View Full Version : Transfering domainzero domains?
December 18th, 2000, 09:16
I want to transfer my domainzero domain to another registar. Has anyone done this before? Successfully?
December 18th, 2000, 10:07
No one that has posted here... If you give it a shot, let us know how you did.
December 18th, 2000, 19:59
That burning nagging question... I thought there was someone who was attempting that?
December 19th, 2000, 08:48
No one that has posted here... If you give it a shot, let us know how you did.
My domain hasn't been register for 90 days yet so I can't transfer at this time. But I guess no one tried transfering it yet...
December 19th, 2000, 09:04
At issue is the 'register lock'. Due to this, you'd think it wasn't possible.
January 2nd, 2001, 08:09
Has anyone tried transferring a DomainZero domain yet?
I got one back when all you had to do was agree to receive junk e-mail. They suckered people into a good deal, then once they had enough people signed up, they changed the rules. The agreement I signed said you could renew your domain yearly by continuing to receive junk mail. If they fail to hold up to their part of the bargain, I see a nice lawsuit if they don't allow transfers of the domain at no cost.
Um, that was just ranting. ;)
Anyone tried to get off of them yet? I need to move mine.
January 2nd, 2001, 08:12
just buy a real domain ( not that domain zero is not a real domain ) they should cost 9$
if you like your domain try a .net :)
domain zero turned out to be a ----- :(
January 2nd, 2001, 08:22
Originally posted by someone else
The agreement I signed said you could renew your domain yearly by continuing to receive junk mail. If they fail to hold up to their part of the bargain, I see a nice lawsuit if they don't allow transfers of the domain at no cost.
Although I don't remember seeing anyting about domain transfer costs, I do remember that the agreement did not say that you could renew your domain yearly by continuing to receive junk mail.
It said someting more to the effect of, there was a *possibility* that you could renew the domain by continuing to receive junk mail or paying a reasonable fee (which I guess has been decided - $10).
January 3rd, 2001, 03:33
Actually, I have a printed-out copy of everything that was agreed to when I signed up. No access to a scanner for now, so I can't put up a copy of it.
But it said that you could continue to receive junk mail. If you decided not to receive the junk, then you could pay for the domain.
That was the agreement, and I'm not going to let them get away with changing that *after the fact*.
Plus, it's already .net domain ( FreeMailGuide.net ). The site is already designed around that name, .net is the perfect top-level domain for it, etc. and I'm in the process of paying for hosting and putting the final touches on the site. Changing the domain now would be a nightmare.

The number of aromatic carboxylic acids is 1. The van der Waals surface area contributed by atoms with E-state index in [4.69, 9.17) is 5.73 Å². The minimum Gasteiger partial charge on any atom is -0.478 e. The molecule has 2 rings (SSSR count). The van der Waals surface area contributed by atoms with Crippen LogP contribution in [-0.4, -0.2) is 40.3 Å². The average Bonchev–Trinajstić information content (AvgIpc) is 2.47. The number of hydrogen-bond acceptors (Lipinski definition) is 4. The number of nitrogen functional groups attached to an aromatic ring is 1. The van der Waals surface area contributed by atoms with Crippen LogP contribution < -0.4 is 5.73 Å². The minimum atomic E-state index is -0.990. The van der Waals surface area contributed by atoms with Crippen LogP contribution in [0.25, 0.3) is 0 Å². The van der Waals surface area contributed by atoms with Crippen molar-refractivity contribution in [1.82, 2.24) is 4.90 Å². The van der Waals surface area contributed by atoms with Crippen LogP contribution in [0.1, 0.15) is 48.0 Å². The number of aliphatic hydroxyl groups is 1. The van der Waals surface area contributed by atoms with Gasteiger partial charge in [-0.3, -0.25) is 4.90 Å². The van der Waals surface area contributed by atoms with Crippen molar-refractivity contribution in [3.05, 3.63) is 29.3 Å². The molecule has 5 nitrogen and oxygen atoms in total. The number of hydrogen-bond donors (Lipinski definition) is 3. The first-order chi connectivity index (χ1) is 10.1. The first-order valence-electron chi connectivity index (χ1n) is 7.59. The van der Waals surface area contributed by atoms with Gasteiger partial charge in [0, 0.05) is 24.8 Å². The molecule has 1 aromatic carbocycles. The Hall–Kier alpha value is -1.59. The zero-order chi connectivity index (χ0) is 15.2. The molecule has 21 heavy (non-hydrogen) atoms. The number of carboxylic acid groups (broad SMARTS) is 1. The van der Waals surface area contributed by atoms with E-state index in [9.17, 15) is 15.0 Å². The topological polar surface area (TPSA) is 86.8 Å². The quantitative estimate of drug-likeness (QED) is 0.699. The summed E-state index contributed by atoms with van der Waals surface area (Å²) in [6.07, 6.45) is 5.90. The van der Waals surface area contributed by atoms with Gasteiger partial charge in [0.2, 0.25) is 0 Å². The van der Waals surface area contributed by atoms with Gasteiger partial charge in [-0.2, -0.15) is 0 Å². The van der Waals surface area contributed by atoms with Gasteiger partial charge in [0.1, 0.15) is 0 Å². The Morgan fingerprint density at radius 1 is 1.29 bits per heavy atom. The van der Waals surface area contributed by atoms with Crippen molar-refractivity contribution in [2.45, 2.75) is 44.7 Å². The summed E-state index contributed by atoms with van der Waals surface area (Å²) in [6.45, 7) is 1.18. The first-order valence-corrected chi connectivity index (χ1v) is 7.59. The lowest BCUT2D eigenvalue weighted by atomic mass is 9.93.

I should never have used DomainZero in the first place, I know that now. At the time, I wasn't expecting the site to be as big as I'm now planning it to be. I won't let that company screw me over now, as there's too much riding on it.
January 3rd, 2001, 16:13
Good luck with your lawsuits. I hope they lose cause domainzero are scum! Anyways, $10 for renewal is a very reasonable fee, but I probably won't renew because I just don't want to give them a single cent. I say we start a boycott on their services; no one renew your domains, just wait for them to expire and register it again with someone else! :)
January 3rd, 2001, 16:38
They are scum? My my. I guess giving you a free domain wasn't good enough. Yes, they probably want to make a buck off you, and if you didn't see that coming, well...
If you did renew for $10, that means you would have paid $5/yr. for your domain for the two years, (something I paid $35 year for two years ago).
Don't knock it so much. It isn't that bad. Where else are you going to regiter the domain? $10 is pretty damn good you know.
January 3rd, 2001, 16:49
where is ur site chicken??
January 3rd, 2001, 17:06
The ones I have with domains registered via domainzero? I don't think I ended up doing anything yet with them.
January 4th, 2001, 04:07
It's not a matter of whether their current offer is bad or not.
The matter is that they put up an agreement. Once that agreement is made, it cannot be changed just because it was on the web. It's a contract. If I held up my end of that agreement, then they are required to hold up their end.
I'm not giving those thieves a damn penny. What they've done is pulled a bait-and-switch. That's theft, no matter how "good" the offer is that they changed it to.
On another note, I'm wondering if this whole discussion is in vain anyway...
The WHOIS info for the domain I got from DomainZero used to give DomainZero as the technical, admin, and billing contacts, with me as the registrant.
Now all the contacts are listed as me.
Has anyone else noticed this with their DomainZero domains (those who got them before they changed the rules)? Does it mean anything?
January 4th, 2001, 09:31
Well for one, on my domain this information hasn't changed. It still lists domainzero for some contacts. For other domains, I changed some of the info.
I'd like to see the document you printed out. Unless it is different than what I saw (I don't think so), there was *never* a guarantee stated nor implied that you would be able to renew the domain if you agreed to receive junk mail (not 100%, yes, a possibility).
Something to the effect of, if this program is still available, you will have the opportunity to renew your domain by agreeing to continue to receive emails, or pay a nominal fee to renew the domain. I'm pretty sure it stated this clearly.
If you want to make a copy of it and send it to me,
PO BOX 1496
Redondo Beach, CA 90278
-I'll take a look. I don't have the original agreement anymore.